MIAMI -- Greetings from (close to) the site of the Pro Bowl and Super Bowl XLIV. This is the part of my job that I really hate. This morning, I had to bid farewell to wind chills of minus-10 degrees and travel, wholly and utterly against my will, to a part of the country where the temperature is a completely uncalled for 75 degrees at the end of January.
Ick. Yuck. Get me out of hereeeeeeeeeeeeeeeeee!!!!
I was dripping with sweat when I got off the plane at MIA, a convenient airport symbol for the topic of our first post of the week. Because he was Missing In Action for much of Pro Bowl week, Minnesota left tackle Bryant McKinnie became the first player I’ve ever heard of to be dismissed from the Pro Bowl. (Update: Defensive end Simeon Rice was dismissed in 2004.)
If you follow McKinnie on Twitter (@bigmacvikings), you know he was nursing some nagging injuries toward the end of the season. You also know that he made no mention of skipping the Pro Bowl as a result, and you know that he participated in a practice earlier this week.
As well, you might know he was tweeting at, uh, odd hours with thinly veiled references to the Miami club scene. After the news broke Saturday, McKinnie tweeted that “I never said I didn’t go out” but insisted he thought his body “would start feeling better the later we got in the week.” McKinnie’s story -- and it’s all there for you to read -- is that he pulled out of the game because of injuries.
I call hogwash. Complete. Utter. Total.
A player with McKinnie’s long history of off-field transgressions, minor as they might be on a relatively individual scale, won’t get the benefit of the doubt from me. If his injury situation is as severe as suggested, then he should have been in closer contact with the NFL earlier this week.
The league didn’t want to kick him off the Pro Bowl team. It’s already fighting a publicity battle with this event. So it was important to note that McKinnie was “dismissed” and not excused. Had it been the latter, the league likely would have acted quicker to ensure a replacement in time for Sunday night’s game.
Among other transgressions, McKinnie's total disrespect for the process has left the NFC with two tackles for the game. Unless someone plays out of position, that means Jason Peters and David Diehl will have to play the entire way -- hardly what most players sign up for when they are named to the Pro Bowl.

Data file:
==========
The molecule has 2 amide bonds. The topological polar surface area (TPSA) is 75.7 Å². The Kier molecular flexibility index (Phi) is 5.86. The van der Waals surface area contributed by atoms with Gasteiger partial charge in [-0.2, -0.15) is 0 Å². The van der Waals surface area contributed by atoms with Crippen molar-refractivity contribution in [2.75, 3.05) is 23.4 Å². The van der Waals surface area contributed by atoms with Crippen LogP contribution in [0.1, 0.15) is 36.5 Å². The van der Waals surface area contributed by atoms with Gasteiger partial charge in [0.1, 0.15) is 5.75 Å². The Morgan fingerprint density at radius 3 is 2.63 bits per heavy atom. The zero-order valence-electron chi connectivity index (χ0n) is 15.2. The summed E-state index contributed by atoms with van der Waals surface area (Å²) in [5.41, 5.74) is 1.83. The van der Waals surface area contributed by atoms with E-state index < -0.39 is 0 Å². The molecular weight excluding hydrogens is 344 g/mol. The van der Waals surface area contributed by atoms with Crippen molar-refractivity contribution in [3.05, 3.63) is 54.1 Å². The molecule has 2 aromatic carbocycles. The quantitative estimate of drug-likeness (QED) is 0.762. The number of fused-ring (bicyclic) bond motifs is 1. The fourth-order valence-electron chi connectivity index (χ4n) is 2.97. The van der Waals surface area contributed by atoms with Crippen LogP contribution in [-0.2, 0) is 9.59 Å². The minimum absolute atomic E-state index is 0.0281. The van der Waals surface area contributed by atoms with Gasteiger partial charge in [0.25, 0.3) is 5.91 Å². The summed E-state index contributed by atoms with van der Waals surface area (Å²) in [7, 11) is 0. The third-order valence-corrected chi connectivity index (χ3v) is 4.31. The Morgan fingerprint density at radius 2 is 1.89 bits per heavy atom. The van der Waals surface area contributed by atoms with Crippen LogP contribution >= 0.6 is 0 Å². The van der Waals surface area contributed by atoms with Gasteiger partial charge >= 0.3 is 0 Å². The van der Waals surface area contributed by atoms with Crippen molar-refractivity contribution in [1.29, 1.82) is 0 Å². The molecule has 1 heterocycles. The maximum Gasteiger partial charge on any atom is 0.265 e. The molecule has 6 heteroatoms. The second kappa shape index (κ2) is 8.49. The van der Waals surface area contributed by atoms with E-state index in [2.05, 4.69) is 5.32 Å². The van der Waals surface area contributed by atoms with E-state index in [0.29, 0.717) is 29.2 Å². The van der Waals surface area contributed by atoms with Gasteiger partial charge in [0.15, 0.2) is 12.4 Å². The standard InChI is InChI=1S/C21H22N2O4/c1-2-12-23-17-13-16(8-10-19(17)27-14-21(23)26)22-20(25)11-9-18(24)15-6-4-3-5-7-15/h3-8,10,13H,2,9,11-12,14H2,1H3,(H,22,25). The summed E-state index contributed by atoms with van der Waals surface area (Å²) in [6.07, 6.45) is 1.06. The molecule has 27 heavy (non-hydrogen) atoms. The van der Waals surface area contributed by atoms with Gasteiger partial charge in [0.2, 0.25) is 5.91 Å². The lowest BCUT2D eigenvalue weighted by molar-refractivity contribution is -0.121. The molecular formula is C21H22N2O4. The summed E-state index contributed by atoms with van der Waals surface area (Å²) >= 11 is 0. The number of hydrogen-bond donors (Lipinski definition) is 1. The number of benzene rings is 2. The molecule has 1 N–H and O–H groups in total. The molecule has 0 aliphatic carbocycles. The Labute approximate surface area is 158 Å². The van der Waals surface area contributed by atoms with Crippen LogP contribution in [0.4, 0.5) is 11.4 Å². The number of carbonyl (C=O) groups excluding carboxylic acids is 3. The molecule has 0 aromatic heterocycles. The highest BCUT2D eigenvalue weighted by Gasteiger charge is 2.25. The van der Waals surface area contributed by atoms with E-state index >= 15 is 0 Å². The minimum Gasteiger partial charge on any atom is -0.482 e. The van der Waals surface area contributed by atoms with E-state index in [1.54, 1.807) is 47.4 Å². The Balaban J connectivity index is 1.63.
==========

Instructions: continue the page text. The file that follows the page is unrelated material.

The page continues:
Quite simply, it’s another embarrassing display of immaturity and disrespect from a player who has insisted he put that part of his life behind him.
It’s especially disrespectful for McKinnie, of all people, to blow off the Pro Bowl in this manner. I’ve covered him from the day he was drafted in 2002, and he’s consistently expressed the belief that his run of off-field issues has held him back from the on-field recognition he believes he deserves. So what did he do when he finally did get elected to play in the game? At the very least, he made a mockery of it by participating in only one practice and one meeting.
I’m not going to speculate on what he was doing during the time he wasn’t at practice and meetings, even if his Twitter page provides pretty good evidence. I’ll just say that, at the very least, he hung the NFL and his Pro Bowl teammates out to dry.
I’ve defended McKinnie over the years as a decent and fun-loving guy who just likes to have a good time. But eventually, perception becomes reality. McKinnie, the same player who pleaded guilty to disorderly conduct in the 2005 “Love Boat” incident and who served a four-game suspension in 2008 because of a fight outside of a Miami nightclub, now has another letter in his file.
Now, let me find that air conditioning button ….